Orders of Growth. Rosen 5 th ed., §2.2. Orders of Growth (§2.2). For functions over numbers, we often need to know a rough measure of how fast a function grows .
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Rosen 5th ed., §2.2
First of all, what is order of growth? It is a gross measure of the resources required by an algorithm as the input size becomes larger.
Suppose algorithm A to solve a problem requires a complexity in the form of function f(x) where x is the input size.
Likewise, another algorithm B for the same problem will require the complexity of g(x).
There are two kinds of programs or algorithms.
The answer is obvious. Everybody (who can do the math) will choose the program A.
Value of function
This plotting shows how fast each algorithm’s complexity increases.
I guess two functions will meet around 30 or 31.
Why do we use this notation O(n)?
The exact expression of complexity of algorithm is somewhat long and perplexing. So we want to grasp the essence of the complexity.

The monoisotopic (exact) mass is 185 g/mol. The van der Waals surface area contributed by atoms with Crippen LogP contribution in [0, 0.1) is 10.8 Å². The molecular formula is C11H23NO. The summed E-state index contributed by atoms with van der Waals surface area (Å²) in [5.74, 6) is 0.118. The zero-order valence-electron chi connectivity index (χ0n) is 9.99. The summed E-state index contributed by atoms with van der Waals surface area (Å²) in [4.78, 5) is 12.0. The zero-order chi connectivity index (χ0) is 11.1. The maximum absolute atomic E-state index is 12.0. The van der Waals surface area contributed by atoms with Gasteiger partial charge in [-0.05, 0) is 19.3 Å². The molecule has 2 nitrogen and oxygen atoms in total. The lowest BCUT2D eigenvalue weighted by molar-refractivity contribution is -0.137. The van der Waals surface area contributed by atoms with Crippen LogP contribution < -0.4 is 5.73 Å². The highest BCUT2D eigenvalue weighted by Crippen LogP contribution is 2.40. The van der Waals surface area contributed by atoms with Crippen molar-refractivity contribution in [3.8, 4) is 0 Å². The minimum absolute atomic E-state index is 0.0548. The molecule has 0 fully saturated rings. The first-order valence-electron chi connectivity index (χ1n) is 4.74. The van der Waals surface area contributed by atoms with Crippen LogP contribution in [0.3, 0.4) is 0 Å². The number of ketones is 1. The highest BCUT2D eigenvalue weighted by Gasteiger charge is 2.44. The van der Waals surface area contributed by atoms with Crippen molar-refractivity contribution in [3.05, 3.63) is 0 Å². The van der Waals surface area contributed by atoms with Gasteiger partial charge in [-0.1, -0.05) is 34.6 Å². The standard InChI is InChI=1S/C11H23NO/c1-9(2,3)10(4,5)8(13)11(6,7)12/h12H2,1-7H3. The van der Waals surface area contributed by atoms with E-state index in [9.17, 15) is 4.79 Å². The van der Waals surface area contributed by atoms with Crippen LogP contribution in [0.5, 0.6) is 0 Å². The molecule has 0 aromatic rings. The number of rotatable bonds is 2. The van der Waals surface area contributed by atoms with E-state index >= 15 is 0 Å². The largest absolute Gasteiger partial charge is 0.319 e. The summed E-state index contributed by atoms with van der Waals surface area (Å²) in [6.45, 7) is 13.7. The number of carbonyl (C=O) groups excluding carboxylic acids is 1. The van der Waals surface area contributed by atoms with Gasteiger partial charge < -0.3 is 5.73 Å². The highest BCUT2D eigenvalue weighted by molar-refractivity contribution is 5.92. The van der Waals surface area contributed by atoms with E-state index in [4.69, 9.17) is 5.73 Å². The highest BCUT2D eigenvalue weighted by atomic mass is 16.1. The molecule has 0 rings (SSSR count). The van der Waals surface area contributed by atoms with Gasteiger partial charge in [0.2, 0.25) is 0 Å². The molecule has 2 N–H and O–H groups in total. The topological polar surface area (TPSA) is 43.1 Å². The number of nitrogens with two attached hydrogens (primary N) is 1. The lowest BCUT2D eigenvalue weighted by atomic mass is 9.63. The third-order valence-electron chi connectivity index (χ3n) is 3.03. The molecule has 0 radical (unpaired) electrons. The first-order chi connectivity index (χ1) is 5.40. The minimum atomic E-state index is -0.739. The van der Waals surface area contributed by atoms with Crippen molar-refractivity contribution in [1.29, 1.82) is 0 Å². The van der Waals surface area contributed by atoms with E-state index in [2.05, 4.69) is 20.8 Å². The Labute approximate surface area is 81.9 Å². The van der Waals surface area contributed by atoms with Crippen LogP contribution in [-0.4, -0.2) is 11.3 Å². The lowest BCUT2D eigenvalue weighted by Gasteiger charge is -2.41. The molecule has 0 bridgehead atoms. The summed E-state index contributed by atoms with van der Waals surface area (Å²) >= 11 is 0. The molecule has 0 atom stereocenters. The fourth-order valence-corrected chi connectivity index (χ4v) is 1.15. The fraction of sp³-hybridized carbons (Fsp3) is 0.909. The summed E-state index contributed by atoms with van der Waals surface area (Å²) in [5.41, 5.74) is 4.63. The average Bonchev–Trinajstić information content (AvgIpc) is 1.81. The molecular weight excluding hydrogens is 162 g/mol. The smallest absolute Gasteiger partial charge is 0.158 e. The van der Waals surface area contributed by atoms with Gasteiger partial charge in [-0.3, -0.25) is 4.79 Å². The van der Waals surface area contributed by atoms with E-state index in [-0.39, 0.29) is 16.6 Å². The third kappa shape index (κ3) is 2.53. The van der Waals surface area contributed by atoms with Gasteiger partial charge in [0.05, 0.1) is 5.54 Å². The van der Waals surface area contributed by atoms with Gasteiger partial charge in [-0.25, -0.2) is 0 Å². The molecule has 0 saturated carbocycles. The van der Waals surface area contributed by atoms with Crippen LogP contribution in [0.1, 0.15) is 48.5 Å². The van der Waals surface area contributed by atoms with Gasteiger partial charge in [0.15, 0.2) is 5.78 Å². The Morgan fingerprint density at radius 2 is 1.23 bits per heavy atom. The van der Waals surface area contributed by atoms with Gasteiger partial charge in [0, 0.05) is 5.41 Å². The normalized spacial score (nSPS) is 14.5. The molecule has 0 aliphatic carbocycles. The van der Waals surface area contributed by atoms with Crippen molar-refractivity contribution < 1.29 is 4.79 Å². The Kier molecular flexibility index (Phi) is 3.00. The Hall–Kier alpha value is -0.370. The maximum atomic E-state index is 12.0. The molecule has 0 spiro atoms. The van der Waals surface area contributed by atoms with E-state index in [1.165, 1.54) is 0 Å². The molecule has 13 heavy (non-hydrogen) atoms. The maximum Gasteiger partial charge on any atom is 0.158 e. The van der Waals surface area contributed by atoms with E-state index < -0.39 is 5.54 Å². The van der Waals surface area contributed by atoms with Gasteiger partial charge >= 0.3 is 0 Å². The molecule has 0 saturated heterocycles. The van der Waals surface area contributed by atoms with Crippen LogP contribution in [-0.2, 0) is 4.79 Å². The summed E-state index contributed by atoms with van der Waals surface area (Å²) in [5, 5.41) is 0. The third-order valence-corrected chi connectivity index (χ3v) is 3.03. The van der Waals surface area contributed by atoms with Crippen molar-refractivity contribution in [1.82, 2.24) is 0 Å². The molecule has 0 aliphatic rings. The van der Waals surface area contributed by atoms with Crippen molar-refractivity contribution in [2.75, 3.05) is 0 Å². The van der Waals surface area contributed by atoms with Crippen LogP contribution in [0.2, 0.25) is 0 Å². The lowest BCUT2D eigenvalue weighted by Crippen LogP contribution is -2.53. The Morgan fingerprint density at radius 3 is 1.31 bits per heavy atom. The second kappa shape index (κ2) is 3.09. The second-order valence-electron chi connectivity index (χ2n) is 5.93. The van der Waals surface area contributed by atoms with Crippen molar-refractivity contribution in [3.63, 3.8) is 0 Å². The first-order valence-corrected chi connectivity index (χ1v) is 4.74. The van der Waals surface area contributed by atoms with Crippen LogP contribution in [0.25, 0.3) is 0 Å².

That’s why we use O(n) notation and let’s see how we can derive the
O() notation from the original complexity equation.
Let g be any function RR.
You should prove that the values you choose do work.
When we simplify the complexity by the big-o notation, we normally focus on the highest-order term.
Why? Because it will signify how fast the function will change
In the first case, the highest-order term is linear term
In the 2nd case, the highest-order term is quadratic term
A polynomial function of a variable x of a degree n will have this form in general.
less than or equal to g(n)
greater than or equal to g(n)
strictly less than g(n)
strictly greater than g(n)
f (n) is o (g (n)) if
lim n→∞(f (n) / g (n)) = 0
log log n
n log n
Hint: Can use L’Hopital’s rule
O(2n ), O(n!): intractable
fg to mean fo(g)
f~g to mean f(g)
( f )
O( f )
o( f )
( f )
( f )
Definitions of order-of-growth sets, g:RR